While we acknowledge that positive steps have been taken by the government in Burma/Myanmar, we caution that reforms have not led to progress towards national reconciliation. Nor have they sought to stem the ongoing human rights abuses and impunity, which continue to be serious problems in the country. A continued period of formal, albeit suspended, sanctions is a necessary safeguard to ensuring that reforms reach their intended ends.

In this context, it is essential to note that over 200 political prisoners remain imprisoned and the conflict in Kachin and the status and welfare of the Rohingyas has worsened because of the actions and omissions of the Government of Myanmar. Of great concern is that the anti-Muslim aspect of discrimination against Rohingya has continuously intensified and recently led to fatal violence against Muslim communities in central Burma/Myanmar.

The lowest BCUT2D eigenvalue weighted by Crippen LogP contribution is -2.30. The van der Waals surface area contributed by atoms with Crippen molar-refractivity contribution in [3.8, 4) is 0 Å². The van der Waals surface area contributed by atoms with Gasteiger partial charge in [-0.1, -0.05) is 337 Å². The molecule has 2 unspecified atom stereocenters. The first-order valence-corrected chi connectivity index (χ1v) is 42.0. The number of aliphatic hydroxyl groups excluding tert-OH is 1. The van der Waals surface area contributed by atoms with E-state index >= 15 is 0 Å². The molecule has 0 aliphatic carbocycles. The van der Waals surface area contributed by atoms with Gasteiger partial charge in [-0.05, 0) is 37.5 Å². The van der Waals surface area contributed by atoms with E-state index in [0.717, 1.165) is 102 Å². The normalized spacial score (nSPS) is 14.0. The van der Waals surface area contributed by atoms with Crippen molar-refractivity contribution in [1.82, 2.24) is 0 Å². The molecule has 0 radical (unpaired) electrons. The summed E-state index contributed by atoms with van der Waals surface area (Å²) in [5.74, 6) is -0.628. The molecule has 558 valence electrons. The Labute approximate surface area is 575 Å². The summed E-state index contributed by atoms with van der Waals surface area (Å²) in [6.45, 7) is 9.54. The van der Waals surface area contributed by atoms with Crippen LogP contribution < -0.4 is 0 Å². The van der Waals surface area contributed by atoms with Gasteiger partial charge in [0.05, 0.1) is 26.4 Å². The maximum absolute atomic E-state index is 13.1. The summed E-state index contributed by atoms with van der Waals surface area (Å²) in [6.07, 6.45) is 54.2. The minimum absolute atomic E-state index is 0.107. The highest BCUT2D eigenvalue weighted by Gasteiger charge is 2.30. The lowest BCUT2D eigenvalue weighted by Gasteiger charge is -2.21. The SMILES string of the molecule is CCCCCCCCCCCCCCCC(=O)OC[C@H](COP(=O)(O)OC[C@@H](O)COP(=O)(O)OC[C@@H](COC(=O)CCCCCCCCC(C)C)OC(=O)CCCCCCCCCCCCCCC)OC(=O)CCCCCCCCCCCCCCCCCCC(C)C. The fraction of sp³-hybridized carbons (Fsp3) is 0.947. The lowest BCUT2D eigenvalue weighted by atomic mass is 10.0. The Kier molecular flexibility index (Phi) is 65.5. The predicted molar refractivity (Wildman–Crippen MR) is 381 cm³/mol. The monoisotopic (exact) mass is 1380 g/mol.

First, hundreds of political prisoners continue to be detained arbitrarily and the majority of those who have been freed have been released provisionally and are subject to restrictions and conditions on their freedom, including on travel and future political activity. Following his visit to Burma/Myanmar in February 2013, the United Nations (UN) Special Rapporteur on the situation of human rights in Myanmar not only highlighted the ongoing detention of political prisoners, but also the use of torture against some detainees.

Although high-profile political prisoners, such as members of 88 Generation Students have been released and given passports, lesser-known prisoners remain imprisoned or released and subject to restrictions. For example, U Gambira (former prisoner of conscience and a leader of the All-Burma Monks’ Alliance), who needs to travel abroad to receive medical treatment for illnesses and injuries caused by torture in detention, has not been allowed to leave the country. While the President has announced the formation of a committee to review the status of remaining political prisoners, like many recent reforms, the formation of this committee and its mandate continue to lack transparency and credibility.

2013.04.12 FIDH.org